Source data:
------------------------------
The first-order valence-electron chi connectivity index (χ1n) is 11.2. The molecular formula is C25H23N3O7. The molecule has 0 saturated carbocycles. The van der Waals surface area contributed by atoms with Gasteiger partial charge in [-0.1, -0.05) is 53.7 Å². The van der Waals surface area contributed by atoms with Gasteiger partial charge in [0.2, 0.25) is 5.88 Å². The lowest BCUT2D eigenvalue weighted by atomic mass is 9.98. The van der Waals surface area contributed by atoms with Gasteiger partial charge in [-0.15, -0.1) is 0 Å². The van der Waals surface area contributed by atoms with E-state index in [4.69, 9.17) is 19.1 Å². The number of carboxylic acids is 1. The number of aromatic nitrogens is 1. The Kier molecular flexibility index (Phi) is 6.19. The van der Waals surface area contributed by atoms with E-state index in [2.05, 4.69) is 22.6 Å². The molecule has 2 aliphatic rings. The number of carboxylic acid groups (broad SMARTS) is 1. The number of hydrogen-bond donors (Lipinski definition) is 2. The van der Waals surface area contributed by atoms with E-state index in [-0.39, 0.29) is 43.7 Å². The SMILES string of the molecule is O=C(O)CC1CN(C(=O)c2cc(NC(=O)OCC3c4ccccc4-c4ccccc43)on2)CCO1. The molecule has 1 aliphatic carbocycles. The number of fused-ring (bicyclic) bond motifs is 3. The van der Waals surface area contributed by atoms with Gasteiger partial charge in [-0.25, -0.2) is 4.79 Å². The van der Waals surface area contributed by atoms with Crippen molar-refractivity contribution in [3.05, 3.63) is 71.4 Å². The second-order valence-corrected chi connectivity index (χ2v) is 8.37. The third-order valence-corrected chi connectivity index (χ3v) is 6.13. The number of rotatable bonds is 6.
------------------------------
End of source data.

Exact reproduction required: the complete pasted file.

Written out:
The first-order valence-electron chi connectivity index (χ1n) is 11.2. The molecular formula is C25H23N3O7. The molecule has 0 saturated carbocycles. The van der Waals surface area contributed by atoms with Gasteiger partial charge in [-0.1, -0.05) is 53.7 Å². The van der Waals surface area contributed by atoms with Gasteiger partial charge in [0.2, 0.25) is 5.88 Å². The lowest BCUT2D eigenvalue weighted by atomic mass is 9.98. The van der Waals surface area contributed by atoms with Gasteiger partial charge in [-0.15, -0.1) is 0 Å². The van der Waals surface area contributed by atoms with E-state index in [4.69, 9.17) is 19.1 Å². The number of carboxylic acids is 1. The number of aromatic nitrogens is 1. The Kier molecular flexibility index (Phi) is 6.19. The van der Waals surface area contributed by atoms with E-state index in [2.05, 4.69) is 22.6 Å². The molecule has 2 aliphatic rings. The number of carboxylic acid groups (broad SMARTS) is 1. The number of hydrogen-bond donors (Lipinski definition) is 2. The van der Waals surface area contributed by atoms with E-state index in [-0.39, 0.29) is 43.7 Å². The SMILES string of the molecule is O=C(O)CC1CN(C(=O)c2cc(NC(=O)OCC3c4ccccc4-c4ccccc43)on2)CCO1. The molecule has 1 aliphatic carbocycles. The number of fused-ring (bicyclic) bond motifs is 3. The van der Waals surface area contributed by atoms with Gasteiger partial charge in [-0.25, -0.2) is 4.79 Å². The van der Waals surface area contributed by atoms with Crippen molar-refractivity contribution in [3.05, 3.63) is 71.4 Å². The second-order valence-corrected chi connectivity index (χ2v) is 8.37. The third-order valence-corrected chi connectivity index (χ3v) is 6.13. The number of rotatable bonds is 6.